The Biden administration is hearing mounting calls to end a program that advocates warn will radically transform Medicare. At the same time, the administration is getting counter-pressure from the health care industry that sees sudden threat to the potentially lucrative plan. A decision may be coming soon.
As recently as early December 2021 the program, known as Direct Contracting, wasn’t on the radar of most Medicare beneficiaries or members of Congress. Rep. Pramila Jayapal (D-WA) called it the “biggest threat to Medicare you’ve never even heard of.”
But by early January, 54 lawmakers had joined Rep. Jayapal in signing a letter urging Health and Human Services Secrectary Xavier Becerra to permanently end the controversial program. Direct Contracting, the letter said, would maximize the profits of new fiscal intermediaries while limiting the care options of the 38 million beneficiaries of traditional Medicare, which now offers free choice of any doctor or hospital.
In early February, in response to the growing opposition to the program, the National Association of ACOs sent Secretary Becerra a letter imploring him to simply “adjust the model” rather than cancel it. Abandoning Direct Contracting, the industry group warned, would undermine efforts to “achieve the triple aim of better patient satisfaction, higher quality care, and more affordable care.”
Quickly responding to Becerra with its own letter, Physicians for a National Health Program (PNHP), which represents 25,000 health professionals and has spearheaded the opposition to Direct Contracting, said that immediately pulling the plug on the program would be in the best interests of Medicare beneficiaries.
Introducing Middlemen into Medicare
Initiated under President Trump but continued by President Biden, Direct Contracting would insert middlemen — Direct Contracting Entities (DCEs) — between traditional Medicare beneficiaries and their medical-care providers. Like Medicare Advantage plans, DCEs — most of which are investor-owned with ties to commercial insurers — would receive a monthly payment for a specific group of patients.
As is the case with Medicare Advantage, the less money the plans spend on patient care, the more money they and their investors pocket. But while Medicare Aadvantage insurers are required to spend 85 percent of their revenues on patient care, DCEs are allowed to keep up to 40 percent of the taxpayer dollars they receive as profit and overhead. (By contrast, traditional Medicare spends 98 percent of its budget on patient care.)
The Direct Contracting “pilot” program affects Medicare beneficiaries in 38 states, Washington, D.C., and Puerto Rico, potentially covering 30 million of those in traditional Medicare. Fifty-three DCEs have already signed contracts to be the fiscal intermediaries between patients and their providers.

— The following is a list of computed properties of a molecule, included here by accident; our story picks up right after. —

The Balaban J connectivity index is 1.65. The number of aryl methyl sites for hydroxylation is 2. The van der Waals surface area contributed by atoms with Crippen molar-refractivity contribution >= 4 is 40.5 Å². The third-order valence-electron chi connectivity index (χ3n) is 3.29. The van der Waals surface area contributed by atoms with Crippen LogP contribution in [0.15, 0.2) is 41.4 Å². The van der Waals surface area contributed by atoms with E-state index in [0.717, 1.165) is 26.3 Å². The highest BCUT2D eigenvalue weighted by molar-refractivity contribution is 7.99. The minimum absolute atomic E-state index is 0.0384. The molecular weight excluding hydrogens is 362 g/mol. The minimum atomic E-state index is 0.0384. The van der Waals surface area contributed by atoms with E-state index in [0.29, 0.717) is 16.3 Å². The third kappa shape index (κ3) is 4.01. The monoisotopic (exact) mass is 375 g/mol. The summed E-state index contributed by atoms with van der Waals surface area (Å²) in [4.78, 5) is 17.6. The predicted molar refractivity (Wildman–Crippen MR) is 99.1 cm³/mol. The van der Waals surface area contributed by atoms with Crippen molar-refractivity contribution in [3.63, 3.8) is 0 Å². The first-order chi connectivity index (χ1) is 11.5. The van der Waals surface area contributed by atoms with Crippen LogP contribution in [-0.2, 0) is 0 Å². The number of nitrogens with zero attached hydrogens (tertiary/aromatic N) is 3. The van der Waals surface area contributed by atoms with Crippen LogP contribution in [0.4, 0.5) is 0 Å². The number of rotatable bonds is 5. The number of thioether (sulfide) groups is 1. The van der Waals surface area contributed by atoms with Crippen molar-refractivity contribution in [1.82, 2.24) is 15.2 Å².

“Direct contracting is nothing more than privatizing Medicare,” charged Alex Lawson, Executive Director of the advocacy group Social Security Works. “It inserts a corporate bureaucrat between a patient and their doctor in order to deny care and make Wall Street money. The Biden administration must completely eliminate Direct Contracting — nothing less than that is acceptable.”
Guardrails vs. Bigger Trucks
Health care companies and providers that are banking on Direct Contracting’s continued rollout don’t see things quite that way. “This is not the end of traditional Medicare, as advocates have falsely claimed, but is a way to provide additional beneficiary and provider tools as part of a whole-person care approach,” they said in their letter to Becerra. The letter’s signatories urge Becerra to “make necessary refinements” to Direct Contracting rather than scuttle it.
“For example,” the group writes, “you can limit participation to certain types of DCEs, such as provider-led DCEs, and place additional guardrails and add more beneficiary protections.”
PNHP countered that as long as the program provides a profit motive for DCEs, they will find a way around proposed “guardrails.” “Our experience from Medicare Advantage (MA) shows that when regulators install new guardrails that threaten profits, the industry will simply build a bigger truck to run them over,” the advocacy group told Becerra.
Profits are clearly being threatened: The morning e-letter of the news site Modern Healthcare warns: “Direct Contracting uncertainty may hurt startups betting on it: Stocks for startups banking on Direct Contracting fall as regulators prepare an announcement about the model’s future.”
Now it is up to Becerra and the Biden administration to decide whether Direct Contracting is a path to better and more affordable care, as its backers claim, or an exit ramp for the Medicare program most beneficiaries know and love.
For the National Association of ACOs’ letter to Becerra, click here.
For Physicians for a National Health Program’s letter, click here.
For the Congressional sign-on letter on Direct Contracting, click here.
For our earlier coverage of Direct Contracting, click here.